So just as I got a tattoo when I began grad school, I got another tattoo last weekend now that I have finished my Master's degree. It was sort of a present to myself.

There is a light that never goes out. This could mean so many things. There's a quote from Morrissey where he says, "When you’re a teenager and in your early twenties it seems desperately eternal and excruciatingly painful. Whereas as you grow older you realise that most things are excruciatingly painful and that is the human condition. Most of us continue to survive because we’re convinced that somewhere along the line, with grit and determination and perseverance, we will end up in some magical union with somebody. It’s a fallacy, of course, but it’s a form of religion. You have to believe. There is a light that never goes out and it’s called hope." So based on this, I think the song is about the hope that one day you will fall in love -- or someone will fall in love with you or both. The hope for love. That is light that never goes out. In another way, though, I see hope in general as being the light that never goes out. No matter how bad things get, no matter how dark it is, there is hope that tomorrow will be better. There is a light that never goes out.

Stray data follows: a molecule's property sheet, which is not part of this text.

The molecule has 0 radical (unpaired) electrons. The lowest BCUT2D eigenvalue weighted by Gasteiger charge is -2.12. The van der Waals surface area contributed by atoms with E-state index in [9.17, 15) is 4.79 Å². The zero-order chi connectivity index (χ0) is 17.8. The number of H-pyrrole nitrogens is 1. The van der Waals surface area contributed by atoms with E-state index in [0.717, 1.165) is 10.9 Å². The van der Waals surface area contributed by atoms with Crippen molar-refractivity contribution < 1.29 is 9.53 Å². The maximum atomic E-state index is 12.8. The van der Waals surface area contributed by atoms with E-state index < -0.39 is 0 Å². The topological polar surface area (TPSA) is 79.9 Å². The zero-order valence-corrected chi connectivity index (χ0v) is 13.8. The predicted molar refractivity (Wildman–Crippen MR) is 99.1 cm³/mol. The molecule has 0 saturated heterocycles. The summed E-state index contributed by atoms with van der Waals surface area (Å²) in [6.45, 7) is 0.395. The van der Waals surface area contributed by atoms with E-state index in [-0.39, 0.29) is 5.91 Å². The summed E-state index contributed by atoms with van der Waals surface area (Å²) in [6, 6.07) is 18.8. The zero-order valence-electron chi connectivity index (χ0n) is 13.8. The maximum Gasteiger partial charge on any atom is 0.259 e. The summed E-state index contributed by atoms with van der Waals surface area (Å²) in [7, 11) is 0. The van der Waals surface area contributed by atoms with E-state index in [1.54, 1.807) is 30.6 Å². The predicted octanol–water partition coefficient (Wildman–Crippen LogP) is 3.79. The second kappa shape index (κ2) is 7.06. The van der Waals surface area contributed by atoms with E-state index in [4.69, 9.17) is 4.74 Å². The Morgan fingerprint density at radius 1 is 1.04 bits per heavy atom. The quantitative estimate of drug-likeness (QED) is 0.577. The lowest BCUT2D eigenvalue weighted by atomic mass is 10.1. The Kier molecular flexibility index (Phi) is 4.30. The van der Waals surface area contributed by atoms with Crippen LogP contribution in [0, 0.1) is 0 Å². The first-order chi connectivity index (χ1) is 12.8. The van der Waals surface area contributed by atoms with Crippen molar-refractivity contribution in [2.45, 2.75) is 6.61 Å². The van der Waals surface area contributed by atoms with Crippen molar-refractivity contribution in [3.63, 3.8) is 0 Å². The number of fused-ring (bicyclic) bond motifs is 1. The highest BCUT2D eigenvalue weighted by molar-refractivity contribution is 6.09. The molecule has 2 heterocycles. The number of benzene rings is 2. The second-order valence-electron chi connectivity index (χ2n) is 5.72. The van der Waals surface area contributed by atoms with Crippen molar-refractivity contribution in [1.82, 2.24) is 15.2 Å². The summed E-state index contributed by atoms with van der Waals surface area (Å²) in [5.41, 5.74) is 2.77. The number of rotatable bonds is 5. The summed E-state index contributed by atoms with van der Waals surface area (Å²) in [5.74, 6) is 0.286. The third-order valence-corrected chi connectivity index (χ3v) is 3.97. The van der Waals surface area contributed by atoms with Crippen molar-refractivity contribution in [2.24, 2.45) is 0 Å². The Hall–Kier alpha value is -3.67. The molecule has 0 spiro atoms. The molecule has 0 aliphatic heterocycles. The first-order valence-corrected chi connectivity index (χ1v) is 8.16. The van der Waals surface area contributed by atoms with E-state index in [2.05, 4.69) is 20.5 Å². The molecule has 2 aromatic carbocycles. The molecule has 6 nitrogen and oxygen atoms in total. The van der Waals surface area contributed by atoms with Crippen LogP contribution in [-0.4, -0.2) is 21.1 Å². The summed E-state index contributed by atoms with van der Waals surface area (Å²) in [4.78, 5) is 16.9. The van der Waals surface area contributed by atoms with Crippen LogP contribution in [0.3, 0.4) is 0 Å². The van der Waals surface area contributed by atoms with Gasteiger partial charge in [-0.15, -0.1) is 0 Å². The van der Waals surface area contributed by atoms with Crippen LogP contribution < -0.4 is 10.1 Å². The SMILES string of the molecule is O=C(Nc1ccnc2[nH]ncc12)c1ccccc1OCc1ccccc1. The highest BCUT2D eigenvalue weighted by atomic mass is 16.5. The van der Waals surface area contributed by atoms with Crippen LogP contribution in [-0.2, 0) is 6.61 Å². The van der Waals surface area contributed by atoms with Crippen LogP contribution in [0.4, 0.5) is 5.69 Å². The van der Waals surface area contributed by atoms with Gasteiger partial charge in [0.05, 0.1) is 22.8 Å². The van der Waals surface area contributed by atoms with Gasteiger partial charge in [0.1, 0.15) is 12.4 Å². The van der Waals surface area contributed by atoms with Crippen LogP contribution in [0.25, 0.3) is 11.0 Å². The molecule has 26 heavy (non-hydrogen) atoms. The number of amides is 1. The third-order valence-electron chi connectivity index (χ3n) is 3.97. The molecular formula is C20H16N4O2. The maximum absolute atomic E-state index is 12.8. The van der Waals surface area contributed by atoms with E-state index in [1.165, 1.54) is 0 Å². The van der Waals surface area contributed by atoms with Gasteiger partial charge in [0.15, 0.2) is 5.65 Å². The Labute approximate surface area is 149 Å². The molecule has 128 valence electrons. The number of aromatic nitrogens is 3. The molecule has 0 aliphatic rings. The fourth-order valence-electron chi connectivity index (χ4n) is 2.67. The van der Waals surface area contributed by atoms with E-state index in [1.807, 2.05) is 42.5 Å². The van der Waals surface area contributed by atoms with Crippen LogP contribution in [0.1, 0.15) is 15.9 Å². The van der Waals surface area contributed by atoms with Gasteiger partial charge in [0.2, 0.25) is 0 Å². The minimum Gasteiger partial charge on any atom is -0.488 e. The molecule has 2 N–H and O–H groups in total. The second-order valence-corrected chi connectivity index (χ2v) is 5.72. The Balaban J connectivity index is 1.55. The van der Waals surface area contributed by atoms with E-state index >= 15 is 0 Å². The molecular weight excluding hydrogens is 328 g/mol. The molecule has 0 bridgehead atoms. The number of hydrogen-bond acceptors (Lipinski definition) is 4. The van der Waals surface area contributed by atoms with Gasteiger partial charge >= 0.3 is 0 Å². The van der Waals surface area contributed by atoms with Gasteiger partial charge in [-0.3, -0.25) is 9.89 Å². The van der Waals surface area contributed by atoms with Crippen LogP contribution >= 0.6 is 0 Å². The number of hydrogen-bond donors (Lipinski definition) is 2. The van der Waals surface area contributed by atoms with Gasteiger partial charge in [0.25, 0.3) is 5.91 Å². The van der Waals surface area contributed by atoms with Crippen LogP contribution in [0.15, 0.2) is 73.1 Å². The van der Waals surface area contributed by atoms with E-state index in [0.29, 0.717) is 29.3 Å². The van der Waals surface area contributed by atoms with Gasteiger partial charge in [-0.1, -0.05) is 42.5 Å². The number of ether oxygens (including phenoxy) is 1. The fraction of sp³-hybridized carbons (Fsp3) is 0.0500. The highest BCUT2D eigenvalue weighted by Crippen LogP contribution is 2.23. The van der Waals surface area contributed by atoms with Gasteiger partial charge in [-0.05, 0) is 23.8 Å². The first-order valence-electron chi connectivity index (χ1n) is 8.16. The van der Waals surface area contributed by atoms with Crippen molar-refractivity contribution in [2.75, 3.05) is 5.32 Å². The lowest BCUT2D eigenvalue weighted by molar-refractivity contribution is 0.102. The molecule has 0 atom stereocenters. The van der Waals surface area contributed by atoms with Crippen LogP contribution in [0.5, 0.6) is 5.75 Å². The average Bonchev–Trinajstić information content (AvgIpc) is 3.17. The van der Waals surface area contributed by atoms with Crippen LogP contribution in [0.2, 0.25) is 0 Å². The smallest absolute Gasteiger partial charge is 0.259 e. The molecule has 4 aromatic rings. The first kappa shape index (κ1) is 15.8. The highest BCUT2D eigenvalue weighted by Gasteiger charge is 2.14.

Of course, I have always loved this song -- I even cover it sometimes -- and the tattoo is a symbol of my love for not only song but my love for art in general (as all of my tattos are in some form), but it's also a reminder that there is always hope - there is always love - there is always art.

You could also take it one step further and say that there is something eternal in all living things that never dies and that is the light that never goes out. There is a way to metaphysically read anything!